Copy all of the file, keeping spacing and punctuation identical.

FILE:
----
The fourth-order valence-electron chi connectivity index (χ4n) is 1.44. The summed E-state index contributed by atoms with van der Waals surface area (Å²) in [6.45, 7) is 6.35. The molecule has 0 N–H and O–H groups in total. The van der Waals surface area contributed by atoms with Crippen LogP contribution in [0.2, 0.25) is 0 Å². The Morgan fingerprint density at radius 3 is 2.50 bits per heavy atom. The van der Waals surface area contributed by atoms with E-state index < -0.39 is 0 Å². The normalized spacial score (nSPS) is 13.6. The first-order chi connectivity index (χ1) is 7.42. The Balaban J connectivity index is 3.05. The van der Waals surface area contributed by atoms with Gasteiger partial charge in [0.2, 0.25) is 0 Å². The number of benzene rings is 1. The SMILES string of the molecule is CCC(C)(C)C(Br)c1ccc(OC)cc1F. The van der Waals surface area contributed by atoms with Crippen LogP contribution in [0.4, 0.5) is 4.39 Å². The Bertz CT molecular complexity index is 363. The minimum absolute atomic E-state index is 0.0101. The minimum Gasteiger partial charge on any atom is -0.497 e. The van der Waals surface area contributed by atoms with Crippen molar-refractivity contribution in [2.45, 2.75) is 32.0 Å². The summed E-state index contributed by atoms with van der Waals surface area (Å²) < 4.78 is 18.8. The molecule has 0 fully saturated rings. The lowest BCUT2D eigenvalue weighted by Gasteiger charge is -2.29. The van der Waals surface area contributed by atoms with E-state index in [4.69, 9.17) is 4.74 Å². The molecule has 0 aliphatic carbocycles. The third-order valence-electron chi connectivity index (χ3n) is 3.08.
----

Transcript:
The fourth-order valence-electron chi connectivity index (χ4n) is 1.44. The summed E-state index contributed by atoms with van der Waals surface area (Å²) in [6.45, 7) is 6.35. The molecule has 0 N–H and O–H groups in total. The van der Waals surface area contributed by atoms with Crippen LogP contribution in [0.2, 0.25) is 0 Å². The Morgan fingerprint density at radius 3 is 2.50 bits per heavy atom. The van der Waals surface area contributed by atoms with E-state index < -0.39 is 0 Å². The normalized spacial score (nSPS) is 13.6. The first-order chi connectivity index (χ1) is 7.42. The Balaban J connectivity index is 3.05. The van der Waals surface area contributed by atoms with Gasteiger partial charge in [0.2, 0.25) is 0 Å². The number of benzene rings is 1. The SMILES string of the molecule is CCC(C)(C)C(Br)c1ccc(OC)cc1F. The van der Waals surface area contributed by atoms with Crippen LogP contribution in [0.4, 0.5) is 4.39 Å². The Bertz CT molecular complexity index is 363. The minimum absolute atomic E-state index is 0.0101. The minimum Gasteiger partial charge on any atom is -0.497 e. The van der Waals surface area contributed by atoms with Crippen molar-refractivity contribution in [2.45, 2.75) is 32.0 Å². The summed E-state index contributed by atoms with van der Waals surface area (Å²) < 4.78 is 18.8. The molecule has 0 fully saturated rings. The lowest BCUT2D eigenvalue weighted by Gasteiger charge is -2.29. The van der Waals surface area contributed by atoms with E-state index in [4.69, 9.17) is 4.74 Å². The molecule has 0 aliphatic carbocycles. The third-order valence-electron chi connectivity index (χ3n) is 3.08.